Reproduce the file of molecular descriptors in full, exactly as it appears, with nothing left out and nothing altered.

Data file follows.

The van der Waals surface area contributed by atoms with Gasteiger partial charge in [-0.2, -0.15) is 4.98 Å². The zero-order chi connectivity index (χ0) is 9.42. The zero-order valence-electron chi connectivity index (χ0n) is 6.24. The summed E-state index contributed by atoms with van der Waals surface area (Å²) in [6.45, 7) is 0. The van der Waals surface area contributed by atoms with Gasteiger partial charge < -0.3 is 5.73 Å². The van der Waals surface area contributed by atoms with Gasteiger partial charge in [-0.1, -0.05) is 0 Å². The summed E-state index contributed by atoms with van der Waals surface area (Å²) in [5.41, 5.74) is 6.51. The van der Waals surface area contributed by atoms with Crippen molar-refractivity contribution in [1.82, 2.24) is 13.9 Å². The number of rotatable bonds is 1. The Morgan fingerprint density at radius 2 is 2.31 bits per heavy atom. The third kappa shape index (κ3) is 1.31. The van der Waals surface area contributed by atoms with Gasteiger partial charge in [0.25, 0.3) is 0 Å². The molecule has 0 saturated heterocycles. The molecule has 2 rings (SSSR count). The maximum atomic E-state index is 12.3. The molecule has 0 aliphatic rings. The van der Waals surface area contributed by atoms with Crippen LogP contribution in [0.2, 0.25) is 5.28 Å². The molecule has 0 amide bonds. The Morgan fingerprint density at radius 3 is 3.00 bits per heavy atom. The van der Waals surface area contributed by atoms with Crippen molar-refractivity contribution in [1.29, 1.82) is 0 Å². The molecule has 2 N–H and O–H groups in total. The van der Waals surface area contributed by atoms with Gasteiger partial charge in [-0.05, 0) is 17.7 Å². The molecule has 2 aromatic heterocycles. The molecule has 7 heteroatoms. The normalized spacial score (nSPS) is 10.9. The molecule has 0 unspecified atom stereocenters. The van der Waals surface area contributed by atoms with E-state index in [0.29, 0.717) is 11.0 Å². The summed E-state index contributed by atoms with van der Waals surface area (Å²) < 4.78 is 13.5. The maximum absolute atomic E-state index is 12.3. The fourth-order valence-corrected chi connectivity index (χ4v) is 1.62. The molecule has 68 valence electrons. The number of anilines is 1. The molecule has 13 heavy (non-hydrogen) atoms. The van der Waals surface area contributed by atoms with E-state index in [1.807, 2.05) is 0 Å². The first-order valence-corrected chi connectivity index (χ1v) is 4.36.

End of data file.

The van der Waals surface area contributed by atoms with Gasteiger partial charge in [-0.2, -0.15) is 4.98 Å². The zero-order chi connectivity index (χ0) is 9.42. The zero-order valence-electron chi connectivity index (χ0n) is 6.24. The summed E-state index contributed by atoms with van der Waals surface area (Å²) in [6.45, 7) is 0. The van der Waals surface area contributed by atoms with Gasteiger partial charge < -0.3 is 5.73 Å². The van der Waals surface area contributed by atoms with Gasteiger partial charge in [-0.1, -0.05) is 0 Å². The summed E-state index contributed by atoms with van der Waals surface area (Å²) in [5.41, 5.74) is 6.51. The van der Waals surface area contributed by atoms with Crippen molar-refractivity contribution in [1.82, 2.24) is 13.9 Å². The number of rotatable bonds is 1. The Morgan fingerprint density at radius 2 is 2.31 bits per heavy atom. The third kappa shape index (κ3) is 1.31. The van der Waals surface area contributed by atoms with Gasteiger partial charge in [0.25, 0.3) is 0 Å². The molecule has 0 saturated heterocycles. The molecule has 2 rings (SSSR count). The maximum atomic E-state index is 12.3. The molecule has 0 aliphatic rings. The van der Waals surface area contributed by atoms with Crippen LogP contribution in [0.2, 0.25) is 5.28 Å². The molecule has 0 amide bonds. The Morgan fingerprint density at radius 3 is 3.00 bits per heavy atom. The van der Waals surface area contributed by atoms with Crippen molar-refractivity contribution in [1.29, 1.82) is 0 Å². The molecule has 2 N–H and O–H groups in total. The van der Waals surface area contributed by atoms with Gasteiger partial charge in [-0.05, 0) is 17.7 Å². The molecule has 2 aromatic heterocycles. The molecule has 7 heteroatoms. The normalized spacial score (nSPS) is 10.9. The molecule has 0 unspecified atom stereocenters. The van der Waals surface area contributed by atoms with E-state index in [0.29, 0.717) is 11.0 Å². The summed E-state index contributed by atoms with van der Waals surface area (Å²) < 4.78 is 13.5. The maximum absolute atomic E-state index is 12.3. The fourth-order valence-corrected chi connectivity index (χ4v) is 1.62. The molecule has 68 valence electrons. The number of anilines is 1. The molecule has 13 heavy (non-hydrogen) atoms. The van der Waals surface area contributed by atoms with E-state index in [1.807, 2.05) is 0 Å². The first-order valence-corrected chi connectivity index (χ1v) is 4.36.